Court's Ruling In Missouri Open-Records Case Could Clear Way For More Access To COVID-19 Data
A Missouri judge has sided with a genealogy research group in a ruling that could ultimately have implications for the openness of records related to COVID-19 cases.
Cole County Circuit Judge Patricia S. Joyce ruled the Missouri Department of Health and Senior Services violated the state Sunshine Law when it first sought to charge nearly $1.5 million to provide historical birth and death records and then denied the group's request altogether.
“For any state agency to quote a fee of $1.49 million for a simple database extract – they had to know that was wrong,” said Brooke Schreier Ganz, founder and president of Reclaim the Records, a California-based nonprofit that aims to make public records available online for the benefit of genealogical and historical researchers.
In a detailed 53-page decision, Joyce found that DHSS, which maintains the state’s birth and death records, had “knowingly and purposely” violated the Sunshine Law on four separate occasions. She slapped the state with $12,000 in penalties and ordered it to pay Reclaim the Records’ legal fees, which could amount to $150,000.
“Our position at Reclaim the Records is that public data belongs to the public,” Ganz said. “This is a form of public data that is easily and freely available in other states. There was no reason for Missouri to be withholding it from the public.”
Lisa Cox, a spokeswoman for DHSS, said the agency was reviewing the ruling and “weighing the possibility of whether or not to appeal” it.
Kansas City lawyer Bernard Rhodes, who represented Reclaim the Records, said Joyce’s ruling was important not just because it vindicated his client. He noted that many government are refusing to provide information about COVID-19 cases, arguing that health department rules don’t “require” them to do so but simply “allow” them to do so.
“Judge Joyce squarely rejected that argument,” Rhodes said, “ruling that under the Sunshine Law all government records are open unless they are ‘specifically closed.’ And because the Vital Records statute expressly provides that DHSS ‘may’ provide birth and death listings, such listings are not ‘specifically closed.’”
Rhodes said he’d been making that same argument since the beginning of the COVID-19 pandemic when seeking the release of COVID-19 records.
“This decision will make our work in that regard much, much easier,” he said.
Reclaim the Records first made its request under the Sunshine Law in early 2016, when it sought Missouri birth and death indexes since 1910. After more than four months, DHSS got back with an estimate of how much the request would cost: an eye-popping $1.5 million, based on what it said was 35,000 man-hours needed to find the records, multiplied by an hourly rate of $42.50.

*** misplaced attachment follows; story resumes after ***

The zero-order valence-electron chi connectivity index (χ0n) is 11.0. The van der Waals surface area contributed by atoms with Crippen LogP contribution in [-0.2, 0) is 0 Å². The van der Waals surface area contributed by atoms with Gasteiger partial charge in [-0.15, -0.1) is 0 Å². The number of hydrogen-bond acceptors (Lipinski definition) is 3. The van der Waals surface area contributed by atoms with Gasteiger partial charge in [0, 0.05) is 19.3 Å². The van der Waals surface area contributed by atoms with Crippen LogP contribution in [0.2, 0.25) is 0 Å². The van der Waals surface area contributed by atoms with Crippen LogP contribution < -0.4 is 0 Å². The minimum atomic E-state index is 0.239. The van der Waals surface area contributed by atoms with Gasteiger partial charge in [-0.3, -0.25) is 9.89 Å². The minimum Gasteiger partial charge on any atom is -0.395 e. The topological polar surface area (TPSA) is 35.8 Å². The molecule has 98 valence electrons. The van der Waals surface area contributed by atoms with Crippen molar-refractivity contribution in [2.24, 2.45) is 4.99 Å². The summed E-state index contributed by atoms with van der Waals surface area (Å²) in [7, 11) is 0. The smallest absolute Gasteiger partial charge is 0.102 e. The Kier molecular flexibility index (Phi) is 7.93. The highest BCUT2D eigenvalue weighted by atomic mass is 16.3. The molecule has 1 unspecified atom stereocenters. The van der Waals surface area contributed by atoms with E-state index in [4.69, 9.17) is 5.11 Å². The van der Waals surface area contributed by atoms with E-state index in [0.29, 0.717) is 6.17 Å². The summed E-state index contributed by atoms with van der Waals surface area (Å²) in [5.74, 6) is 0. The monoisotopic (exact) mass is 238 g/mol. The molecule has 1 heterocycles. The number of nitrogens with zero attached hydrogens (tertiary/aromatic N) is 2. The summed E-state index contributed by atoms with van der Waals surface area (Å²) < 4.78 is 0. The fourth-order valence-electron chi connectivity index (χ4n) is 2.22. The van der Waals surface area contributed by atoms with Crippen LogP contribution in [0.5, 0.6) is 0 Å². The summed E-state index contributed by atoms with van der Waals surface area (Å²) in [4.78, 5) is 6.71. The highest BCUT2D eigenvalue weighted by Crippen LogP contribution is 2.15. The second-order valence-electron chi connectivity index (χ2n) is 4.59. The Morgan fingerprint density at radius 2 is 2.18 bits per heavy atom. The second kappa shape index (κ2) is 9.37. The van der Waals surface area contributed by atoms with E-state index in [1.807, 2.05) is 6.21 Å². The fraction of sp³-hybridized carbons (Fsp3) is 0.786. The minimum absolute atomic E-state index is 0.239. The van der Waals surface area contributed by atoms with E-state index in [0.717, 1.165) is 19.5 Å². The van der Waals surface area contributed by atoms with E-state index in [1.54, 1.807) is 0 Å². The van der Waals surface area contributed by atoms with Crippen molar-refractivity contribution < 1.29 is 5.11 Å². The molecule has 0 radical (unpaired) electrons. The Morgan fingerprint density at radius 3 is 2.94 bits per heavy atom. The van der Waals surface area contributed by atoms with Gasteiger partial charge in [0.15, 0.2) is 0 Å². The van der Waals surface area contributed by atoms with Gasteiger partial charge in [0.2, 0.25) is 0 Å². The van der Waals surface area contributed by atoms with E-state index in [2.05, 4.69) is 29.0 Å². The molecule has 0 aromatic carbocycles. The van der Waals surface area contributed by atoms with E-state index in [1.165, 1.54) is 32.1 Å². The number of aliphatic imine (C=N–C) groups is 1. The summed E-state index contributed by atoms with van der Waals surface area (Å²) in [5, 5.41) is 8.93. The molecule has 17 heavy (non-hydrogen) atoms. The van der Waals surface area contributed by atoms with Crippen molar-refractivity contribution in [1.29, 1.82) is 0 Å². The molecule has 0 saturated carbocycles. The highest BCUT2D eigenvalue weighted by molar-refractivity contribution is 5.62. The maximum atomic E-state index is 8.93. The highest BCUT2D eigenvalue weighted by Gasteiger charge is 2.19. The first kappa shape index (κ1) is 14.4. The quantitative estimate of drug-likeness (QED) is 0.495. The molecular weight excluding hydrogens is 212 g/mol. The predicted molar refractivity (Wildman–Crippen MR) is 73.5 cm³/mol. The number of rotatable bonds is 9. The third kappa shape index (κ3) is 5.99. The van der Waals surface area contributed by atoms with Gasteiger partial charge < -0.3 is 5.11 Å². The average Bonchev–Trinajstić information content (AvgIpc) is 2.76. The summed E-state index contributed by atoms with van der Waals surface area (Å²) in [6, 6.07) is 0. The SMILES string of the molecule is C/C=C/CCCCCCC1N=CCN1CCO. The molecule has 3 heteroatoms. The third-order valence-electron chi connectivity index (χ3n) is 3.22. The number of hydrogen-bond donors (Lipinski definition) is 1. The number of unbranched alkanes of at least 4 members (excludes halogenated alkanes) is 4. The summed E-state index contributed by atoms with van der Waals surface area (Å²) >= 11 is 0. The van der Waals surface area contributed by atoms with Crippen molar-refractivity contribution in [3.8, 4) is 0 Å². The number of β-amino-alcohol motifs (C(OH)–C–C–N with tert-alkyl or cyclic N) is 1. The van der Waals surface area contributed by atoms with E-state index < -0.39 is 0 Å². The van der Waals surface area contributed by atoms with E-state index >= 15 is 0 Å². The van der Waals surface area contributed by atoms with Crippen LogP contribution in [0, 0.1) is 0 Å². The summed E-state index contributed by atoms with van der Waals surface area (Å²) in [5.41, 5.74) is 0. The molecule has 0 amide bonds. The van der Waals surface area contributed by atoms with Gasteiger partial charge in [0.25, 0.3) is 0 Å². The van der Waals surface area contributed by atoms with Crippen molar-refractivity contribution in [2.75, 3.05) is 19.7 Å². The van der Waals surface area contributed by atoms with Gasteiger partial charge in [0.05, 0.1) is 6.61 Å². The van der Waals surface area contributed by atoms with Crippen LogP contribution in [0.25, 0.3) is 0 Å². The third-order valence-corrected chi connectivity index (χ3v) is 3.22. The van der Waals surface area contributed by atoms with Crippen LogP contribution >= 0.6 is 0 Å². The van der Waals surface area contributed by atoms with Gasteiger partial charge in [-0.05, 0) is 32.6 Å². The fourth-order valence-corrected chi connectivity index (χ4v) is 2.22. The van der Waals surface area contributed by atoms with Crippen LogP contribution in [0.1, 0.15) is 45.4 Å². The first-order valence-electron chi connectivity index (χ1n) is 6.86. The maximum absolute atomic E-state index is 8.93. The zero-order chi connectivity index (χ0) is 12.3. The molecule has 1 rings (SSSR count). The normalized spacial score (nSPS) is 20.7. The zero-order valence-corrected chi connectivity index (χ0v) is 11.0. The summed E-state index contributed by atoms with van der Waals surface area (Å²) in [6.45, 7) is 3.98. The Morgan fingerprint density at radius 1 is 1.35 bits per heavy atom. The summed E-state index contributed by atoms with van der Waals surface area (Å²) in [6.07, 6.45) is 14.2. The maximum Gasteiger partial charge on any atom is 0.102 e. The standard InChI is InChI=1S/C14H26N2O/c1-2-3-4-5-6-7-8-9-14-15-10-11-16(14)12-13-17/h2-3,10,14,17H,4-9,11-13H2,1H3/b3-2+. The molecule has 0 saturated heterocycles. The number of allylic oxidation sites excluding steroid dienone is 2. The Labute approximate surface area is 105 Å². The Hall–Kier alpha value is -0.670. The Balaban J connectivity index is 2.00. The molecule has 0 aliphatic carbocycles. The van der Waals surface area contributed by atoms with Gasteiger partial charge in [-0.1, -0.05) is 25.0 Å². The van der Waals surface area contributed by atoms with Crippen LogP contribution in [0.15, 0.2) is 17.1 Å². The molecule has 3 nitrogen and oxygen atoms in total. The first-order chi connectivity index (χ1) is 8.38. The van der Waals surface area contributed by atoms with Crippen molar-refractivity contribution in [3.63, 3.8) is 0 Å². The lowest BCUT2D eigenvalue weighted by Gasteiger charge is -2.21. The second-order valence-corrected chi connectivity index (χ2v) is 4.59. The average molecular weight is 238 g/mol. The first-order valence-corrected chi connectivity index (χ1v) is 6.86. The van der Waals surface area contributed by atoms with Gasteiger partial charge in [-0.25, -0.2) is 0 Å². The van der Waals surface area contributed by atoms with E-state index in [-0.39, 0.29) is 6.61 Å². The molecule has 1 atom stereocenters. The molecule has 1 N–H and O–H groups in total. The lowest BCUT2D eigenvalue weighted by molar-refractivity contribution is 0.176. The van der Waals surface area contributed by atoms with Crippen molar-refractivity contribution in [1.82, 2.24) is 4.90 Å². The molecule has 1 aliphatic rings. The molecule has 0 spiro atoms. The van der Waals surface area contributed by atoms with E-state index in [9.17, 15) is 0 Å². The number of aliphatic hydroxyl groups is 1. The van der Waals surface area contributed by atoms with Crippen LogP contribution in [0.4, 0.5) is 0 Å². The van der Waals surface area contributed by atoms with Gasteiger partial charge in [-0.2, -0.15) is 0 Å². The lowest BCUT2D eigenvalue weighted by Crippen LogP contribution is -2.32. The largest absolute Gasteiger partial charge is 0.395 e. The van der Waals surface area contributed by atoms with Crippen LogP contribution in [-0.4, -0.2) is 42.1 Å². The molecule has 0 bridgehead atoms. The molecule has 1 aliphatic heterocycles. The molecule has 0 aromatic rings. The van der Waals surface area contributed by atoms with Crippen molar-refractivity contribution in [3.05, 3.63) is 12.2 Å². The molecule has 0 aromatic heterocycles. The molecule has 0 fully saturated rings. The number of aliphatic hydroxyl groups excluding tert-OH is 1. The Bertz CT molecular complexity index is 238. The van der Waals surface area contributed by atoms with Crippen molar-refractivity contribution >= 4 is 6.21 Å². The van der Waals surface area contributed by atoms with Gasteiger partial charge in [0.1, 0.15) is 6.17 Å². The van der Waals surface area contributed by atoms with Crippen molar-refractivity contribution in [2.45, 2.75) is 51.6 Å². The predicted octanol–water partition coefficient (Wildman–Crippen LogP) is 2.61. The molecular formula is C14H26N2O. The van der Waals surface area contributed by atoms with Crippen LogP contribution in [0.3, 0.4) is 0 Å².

When Rhodes, who’d been retained by Reclaim the Records, pointed out the request could be fulfilled with simple date-range searches, DHSS’s in-house lawyer came back with a revised cost estimate: $5,000, or a 99.7 percent decrease.
That wasn’t good enough for Rhodes. The revised estimate was based on separate searches for each year and Rhodes said a single search for multiple years could be done, making the cost even cheaper.
At that point, DHSS adopted a new strategy: It said it would deny Reclaim the Records' request for the records altogether.
That occurred after DHSS consulted with a former state registrar, who advised it to “require them to take you to court” and use the delay caused by the lawsuit to get the legislature to change the law.
In her decision, Judge Joyce said the records sought by Reclaim the Records were indisputably public records that fell under no exception to the Sunshine Law. She found that DHSS had violated the law both by denying Reclaim the Records’ request – DHSS has since fulfilled many similar requests made on an individual basis, Joyce pointed out – and by charging excessive fees.
She cited a case in which the Beagle Freedom Project made a Sunshine Act request to the University of Missouri for records concerning the university’s use of dogs and cats in research. MU responded by providing a cost estimate of $82,222, which it later conceded was excessive and revised downward to $8,950.
A court later found that MU had violated the Sunshine Law because the cost estimate “was tantamount to a denial of the request” in that it “for all practical purposes prevented Plaintiff from obtaining the public documents and frustrated the twin policies of openness and lower cost embodied in the Open Records Act.”
Joyce concluded that DHSS should have charged Reclaim the Records no more than $2,557.30, based on the average hourly rate authorized under the Sunshine Law.
Ganz said DHSS had not only obstructed its efforts but sought to dig up information on Reclaim the Records from at least three other state health departments.
“It was a concerted, secret effort behind the scenes to get dirt on our organization,” she said.
Rhodes said the decision proved “that the government is not above the law, which is what the department thought they were when they decided to engage in their secret plan of denying our request and making us sue while they went to try to change the law.”
Although DHSS lobbied for the law to be changed, the legislature opted to leave it alone.
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